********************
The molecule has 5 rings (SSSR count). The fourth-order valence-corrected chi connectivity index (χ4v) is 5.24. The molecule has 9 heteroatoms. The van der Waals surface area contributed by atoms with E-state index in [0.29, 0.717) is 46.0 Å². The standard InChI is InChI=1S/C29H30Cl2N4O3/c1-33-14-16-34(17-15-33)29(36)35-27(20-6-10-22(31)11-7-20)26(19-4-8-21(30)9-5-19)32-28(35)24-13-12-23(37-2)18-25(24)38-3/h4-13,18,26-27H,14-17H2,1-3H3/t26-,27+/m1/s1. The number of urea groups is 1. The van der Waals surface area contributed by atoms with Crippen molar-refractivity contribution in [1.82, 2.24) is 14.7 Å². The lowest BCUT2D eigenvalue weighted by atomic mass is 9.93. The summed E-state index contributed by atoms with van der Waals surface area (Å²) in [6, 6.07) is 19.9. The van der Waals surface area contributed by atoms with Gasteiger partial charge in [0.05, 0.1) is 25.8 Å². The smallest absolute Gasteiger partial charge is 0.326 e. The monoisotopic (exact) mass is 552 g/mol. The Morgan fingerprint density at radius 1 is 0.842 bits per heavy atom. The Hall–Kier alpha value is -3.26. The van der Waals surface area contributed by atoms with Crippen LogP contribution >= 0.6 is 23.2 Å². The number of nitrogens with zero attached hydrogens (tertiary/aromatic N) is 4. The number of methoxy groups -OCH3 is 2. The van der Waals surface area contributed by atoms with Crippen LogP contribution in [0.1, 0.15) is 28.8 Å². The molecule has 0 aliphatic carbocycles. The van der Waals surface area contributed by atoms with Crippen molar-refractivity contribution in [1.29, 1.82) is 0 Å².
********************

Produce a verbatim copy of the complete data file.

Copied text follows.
The molecule has 5 rings (SSSR count). The fourth-order valence-corrected chi connectivity index (χ4v) is 5.24. The molecule has 9 heteroatoms. The van der Waals surface area contributed by atoms with E-state index in [0.29, 0.717) is 46.0 Å². The standard InChI is InChI=1S/C29H30Cl2N4O3/c1-33-14-16-34(17-15-33)29(36)35-27(20-6-10-22(31)11-7-20)26(19-4-8-21(30)9-5-19)32-28(35)24-13-12-23(37-2)18-25(24)38-3/h4-13,18,26-27H,14-17H2,1-3H3/t26-,27+/m1/s1. The number of urea groups is 1. The van der Waals surface area contributed by atoms with Crippen molar-refractivity contribution in [1.82, 2.24) is 14.7 Å². The lowest BCUT2D eigenvalue weighted by atomic mass is 9.93. The summed E-state index contributed by atoms with van der Waals surface area (Å²) in [6, 6.07) is 19.9. The van der Waals surface area contributed by atoms with Gasteiger partial charge in [0.05, 0.1) is 25.8 Å². The smallest absolute Gasteiger partial charge is 0.326 e. The monoisotopic (exact) mass is 552 g/mol. The Morgan fingerprint density at radius 1 is 0.842 bits per heavy atom. The Hall–Kier alpha value is -3.26. The van der Waals surface area contributed by atoms with Crippen LogP contribution >= 0.6 is 23.2 Å². The number of nitrogens with zero attached hydrogens (tertiary/aromatic N) is 4. The number of methoxy groups -OCH3 is 2. The van der Waals surface area contributed by atoms with Crippen LogP contribution in [0.1, 0.15) is 28.8 Å². The molecule has 0 aliphatic carbocycles. The van der Waals surface area contributed by atoms with Crippen molar-refractivity contribution in [1.29, 1.82) is 0 Å².